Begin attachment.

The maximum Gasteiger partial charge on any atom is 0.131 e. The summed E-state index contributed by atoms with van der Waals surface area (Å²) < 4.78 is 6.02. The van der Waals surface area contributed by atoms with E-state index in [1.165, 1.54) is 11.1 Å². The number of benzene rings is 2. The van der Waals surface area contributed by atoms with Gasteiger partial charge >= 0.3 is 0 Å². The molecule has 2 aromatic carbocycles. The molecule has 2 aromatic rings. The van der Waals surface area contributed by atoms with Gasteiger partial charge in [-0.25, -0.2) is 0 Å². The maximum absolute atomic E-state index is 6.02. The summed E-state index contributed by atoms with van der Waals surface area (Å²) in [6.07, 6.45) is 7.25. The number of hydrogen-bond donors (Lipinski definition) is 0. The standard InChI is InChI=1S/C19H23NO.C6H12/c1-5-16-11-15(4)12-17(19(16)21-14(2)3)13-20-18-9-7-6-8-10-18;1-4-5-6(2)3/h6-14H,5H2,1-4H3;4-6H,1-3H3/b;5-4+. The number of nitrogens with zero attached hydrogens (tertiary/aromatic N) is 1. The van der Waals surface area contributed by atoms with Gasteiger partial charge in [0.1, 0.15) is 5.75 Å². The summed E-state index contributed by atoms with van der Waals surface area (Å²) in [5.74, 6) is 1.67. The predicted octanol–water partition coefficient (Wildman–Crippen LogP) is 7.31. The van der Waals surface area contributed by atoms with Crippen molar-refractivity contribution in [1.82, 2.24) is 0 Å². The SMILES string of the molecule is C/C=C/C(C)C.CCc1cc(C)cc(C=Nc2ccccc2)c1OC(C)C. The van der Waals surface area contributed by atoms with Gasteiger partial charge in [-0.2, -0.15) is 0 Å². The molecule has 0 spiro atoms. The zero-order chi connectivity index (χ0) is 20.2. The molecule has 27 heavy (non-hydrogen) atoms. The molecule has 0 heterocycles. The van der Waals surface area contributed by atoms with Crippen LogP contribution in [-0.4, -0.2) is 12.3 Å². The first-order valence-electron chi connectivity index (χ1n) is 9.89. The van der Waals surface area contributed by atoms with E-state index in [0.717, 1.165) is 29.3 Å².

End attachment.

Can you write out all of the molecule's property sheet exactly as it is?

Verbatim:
The maximum Gasteiger partial charge on any atom is 0.131 e. The summed E-state index contributed by atoms with van der Waals surface area (Å²) < 4.78 is 6.02. The van der Waals surface area contributed by atoms with E-state index in [1.165, 1.54) is 11.1 Å². The number of benzene rings is 2. The van der Waals surface area contributed by atoms with Gasteiger partial charge >= 0.3 is 0 Å². The molecule has 2 aromatic carbocycles. The molecule has 2 aromatic rings. The van der Waals surface area contributed by atoms with Gasteiger partial charge in [-0.25, -0.2) is 0 Å². The maximum absolute atomic E-state index is 6.02. The summed E-state index contributed by atoms with van der Waals surface area (Å²) in [6.07, 6.45) is 7.25. The number of hydrogen-bond donors (Lipinski definition) is 0. The standard InChI is InChI=1S/C19H23NO.C6H12/c1-5-16-11-15(4)12-17(19(16)21-14(2)3)13-20-18-9-7-6-8-10-18;1-4-5-6(2)3/h6-14H,5H2,1-4H3;4-6H,1-3H3/b;5-4+. The number of nitrogens with zero attached hydrogens (tertiary/aromatic N) is 1. The van der Waals surface area contributed by atoms with Gasteiger partial charge in [0.1, 0.15) is 5.75 Å². The summed E-state index contributed by atoms with van der Waals surface area (Å²) in [5.74, 6) is 1.67. The predicted octanol–water partition coefficient (Wildman–Crippen LogP) is 7.31. The van der Waals surface area contributed by atoms with Crippen molar-refractivity contribution in [1.82, 2.24) is 0 Å². The SMILES string of the molecule is C/C=C/C(C)C.CCc1cc(C)cc(C=Nc2ccccc2)c1OC(C)C. The van der Waals surface area contributed by atoms with Gasteiger partial charge in [-0.2, -0.15) is 0 Å². The molecule has 0 spiro atoms. The zero-order chi connectivity index (χ0) is 20.2. The molecule has 27 heavy (non-hydrogen) atoms. The molecule has 0 heterocycles. The van der Waals surface area contributed by atoms with Crippen LogP contribution in [-0.4, -0.2) is 12.3 Å². The first-order valence-electron chi connectivity index (χ1n) is 9.89. The van der Waals surface area contributed by atoms with E-state index in [0.717, 1.165) is 29.3 Å².